[13 July 2009]
McClatchy-Tribune News Service (MCT)
MAD MEN: SEASON TWO Cast: John Hamm, Elisabeth Moss, Vincent Kartheiser, January Jones, Christina Hendricks and John Slattery Creator: Matt Weiner Various writers and directors Distributor: Lionsgate Home Entertainment Not rated
The cringe-worthy news: This week’s release of the Season Two DVD set and the forthcoming third season premiere of “Mad Men,” the brilliant AMC cable drama about a fictitious Madison Avenue advertising agency in the early 1960s, has been accompanied by a major marketing campaign involving Banana Republic, Clorox, Vanity Fair and Variety.
On the one hand, such hype, including “Mad Men”-inspired men’s suits and ads for bleach extolling its value in “Getting ad guys out of hot water for generations” by removing lipstick from collars, seems entirely fitting for a series about marketing and promotion. But it also could have the unintended effect of undermining the series itself by making it seem more shallow and less serious than it is.
That would be almost tragic, for in its first two seasons “Mad Men” has managed to turn the ad business and the people in it into something akin to a valuable and utterly entertaining historical/cultural lesson. With the end of “The Sopranos” and “The Wire,” “Mad Men” may be the best television series on the air today.
So, in spite of the marketing maelstrom engulfing the show, here’s a look at “Mad Men: Season Two,” a four-disc box set on sale this week (Lionsgate Home Entertainment, $49.98, not rated), just prior to the Aug. 16 debut of the third season.
The second season begins in 1962, two years after Season One ended. “Mad Men’s” main character, Don Draper (Jon Hamm), has to confront new challenges as the head of the creative department at the Sterling Cooper Advertising Agency — the usual challenges to win over new clients and retain old ones, plus internal struggles for control of his agency — as well as new problems with his marriage to Betty (January Jones), caused in part by his philandering.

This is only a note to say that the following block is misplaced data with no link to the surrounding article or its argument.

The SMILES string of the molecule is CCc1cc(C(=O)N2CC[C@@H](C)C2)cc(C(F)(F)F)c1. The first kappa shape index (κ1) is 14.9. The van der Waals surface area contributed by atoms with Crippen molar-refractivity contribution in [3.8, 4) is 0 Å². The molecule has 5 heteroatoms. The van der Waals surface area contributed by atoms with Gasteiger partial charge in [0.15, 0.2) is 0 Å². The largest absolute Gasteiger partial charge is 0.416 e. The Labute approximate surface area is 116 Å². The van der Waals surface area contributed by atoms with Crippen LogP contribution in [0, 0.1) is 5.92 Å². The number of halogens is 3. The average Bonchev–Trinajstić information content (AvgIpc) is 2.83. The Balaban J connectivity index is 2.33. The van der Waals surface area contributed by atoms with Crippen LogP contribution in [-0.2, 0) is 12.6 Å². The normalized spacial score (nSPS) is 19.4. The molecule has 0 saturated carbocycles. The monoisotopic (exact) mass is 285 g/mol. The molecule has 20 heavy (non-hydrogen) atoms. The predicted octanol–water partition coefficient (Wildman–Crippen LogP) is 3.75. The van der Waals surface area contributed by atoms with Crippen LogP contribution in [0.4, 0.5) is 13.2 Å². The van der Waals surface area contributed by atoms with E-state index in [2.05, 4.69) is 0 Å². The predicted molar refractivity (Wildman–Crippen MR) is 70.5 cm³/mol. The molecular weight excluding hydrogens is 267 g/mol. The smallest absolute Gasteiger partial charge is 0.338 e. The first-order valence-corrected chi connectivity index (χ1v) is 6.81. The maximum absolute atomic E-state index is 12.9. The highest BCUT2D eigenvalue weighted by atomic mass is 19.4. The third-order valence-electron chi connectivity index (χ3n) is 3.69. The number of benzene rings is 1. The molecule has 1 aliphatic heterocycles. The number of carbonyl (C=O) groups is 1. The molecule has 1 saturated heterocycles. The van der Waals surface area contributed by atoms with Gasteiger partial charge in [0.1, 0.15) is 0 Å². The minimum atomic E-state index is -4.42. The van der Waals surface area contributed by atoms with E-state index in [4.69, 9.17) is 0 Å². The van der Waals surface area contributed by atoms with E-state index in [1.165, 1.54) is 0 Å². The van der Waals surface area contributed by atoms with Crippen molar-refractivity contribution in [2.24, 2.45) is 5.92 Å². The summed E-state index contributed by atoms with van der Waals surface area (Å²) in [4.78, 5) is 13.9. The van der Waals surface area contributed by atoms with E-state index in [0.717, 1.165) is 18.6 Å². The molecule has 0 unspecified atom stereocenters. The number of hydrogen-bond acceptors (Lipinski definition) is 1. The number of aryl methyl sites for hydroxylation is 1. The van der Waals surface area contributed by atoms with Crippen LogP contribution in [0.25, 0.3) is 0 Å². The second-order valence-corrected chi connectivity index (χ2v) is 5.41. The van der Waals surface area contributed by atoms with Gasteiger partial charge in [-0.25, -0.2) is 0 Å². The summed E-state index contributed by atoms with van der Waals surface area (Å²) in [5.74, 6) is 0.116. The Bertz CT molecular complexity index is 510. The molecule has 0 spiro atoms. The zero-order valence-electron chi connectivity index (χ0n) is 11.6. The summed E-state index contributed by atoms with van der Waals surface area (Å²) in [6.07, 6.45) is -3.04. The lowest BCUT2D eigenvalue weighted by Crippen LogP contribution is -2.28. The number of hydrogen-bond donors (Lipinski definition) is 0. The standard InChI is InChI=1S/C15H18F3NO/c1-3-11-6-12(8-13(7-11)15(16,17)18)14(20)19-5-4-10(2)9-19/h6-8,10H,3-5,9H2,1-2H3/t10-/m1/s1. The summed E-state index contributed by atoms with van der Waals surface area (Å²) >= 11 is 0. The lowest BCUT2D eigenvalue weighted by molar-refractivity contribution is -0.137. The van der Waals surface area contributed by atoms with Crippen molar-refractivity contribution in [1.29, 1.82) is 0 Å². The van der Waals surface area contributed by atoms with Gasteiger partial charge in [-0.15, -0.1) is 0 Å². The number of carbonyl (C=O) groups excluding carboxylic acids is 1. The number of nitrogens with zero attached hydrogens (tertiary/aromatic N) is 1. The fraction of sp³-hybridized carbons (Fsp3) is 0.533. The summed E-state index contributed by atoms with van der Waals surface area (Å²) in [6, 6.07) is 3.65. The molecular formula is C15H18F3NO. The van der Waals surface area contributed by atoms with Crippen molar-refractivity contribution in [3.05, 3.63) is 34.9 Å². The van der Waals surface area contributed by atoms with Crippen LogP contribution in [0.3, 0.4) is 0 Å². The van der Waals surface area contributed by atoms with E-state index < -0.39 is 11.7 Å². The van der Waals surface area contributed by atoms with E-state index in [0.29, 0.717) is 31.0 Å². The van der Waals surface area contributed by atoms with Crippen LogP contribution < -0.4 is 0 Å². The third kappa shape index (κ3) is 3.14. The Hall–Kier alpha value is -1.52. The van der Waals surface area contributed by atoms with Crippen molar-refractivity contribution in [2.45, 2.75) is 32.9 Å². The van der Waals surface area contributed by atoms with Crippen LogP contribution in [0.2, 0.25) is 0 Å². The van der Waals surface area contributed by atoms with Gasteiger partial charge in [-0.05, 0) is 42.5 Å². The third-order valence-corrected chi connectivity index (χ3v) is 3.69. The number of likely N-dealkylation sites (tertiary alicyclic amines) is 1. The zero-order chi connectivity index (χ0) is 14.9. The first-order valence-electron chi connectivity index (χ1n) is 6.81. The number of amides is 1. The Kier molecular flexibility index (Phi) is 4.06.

Other key characters are also dealing with major changes in both their personal and professional lives. For one, Peggy Olson (Elisabeth Moss) begins to emerge as an independent, modern woman as she moves away from her conservative, Catholic roots after being promoted from secretary to the first woman junior copywriter at the agency. And in the case of both characters, we learn crucial information about their hidden and mysterious pasts.
The skillful dialectic of “Mad Men” is played out between home life and office life, between integrity and duplicity in both, and between the adroit marketing communication skills of the ad people and their woeful lack of communication with their loved ones. If this resembles the way in which “The Sopranos” intertwined the worlds of Tony Soprano’s nuclear family and his mobster Family, that may be due to Matthew Weiner’s role in both. An executive producer and writer on “The Sopranos,” Weiner is the creator and executive producer of “Mad Men” and writer or co-writer of 10 of the second season’s 13 episodes.
“Mad Men” remains beautifully in tune with the social, political and cultural currents of its time. Episodes are filled with references to events ranging from the Cuban Missile Crisis and the Space Race to the death of Marilyn Monroe and “The Defenders” TV series taking on the previously taboo issue of abortion.
The special features included in the Season Two DVD set help make these historical connections. A series of “Time Capsules” explain these events, often featuring some of the actual people involved in them, such as Robert and Helen Singleton, participants in the Civil Rights Movement’s Freedom Rides, and Tom Hayden and Richard Flacks, among the authors of the “Port Huron Statement,” the founding document of the radical Students for a Democratic Society (SDS).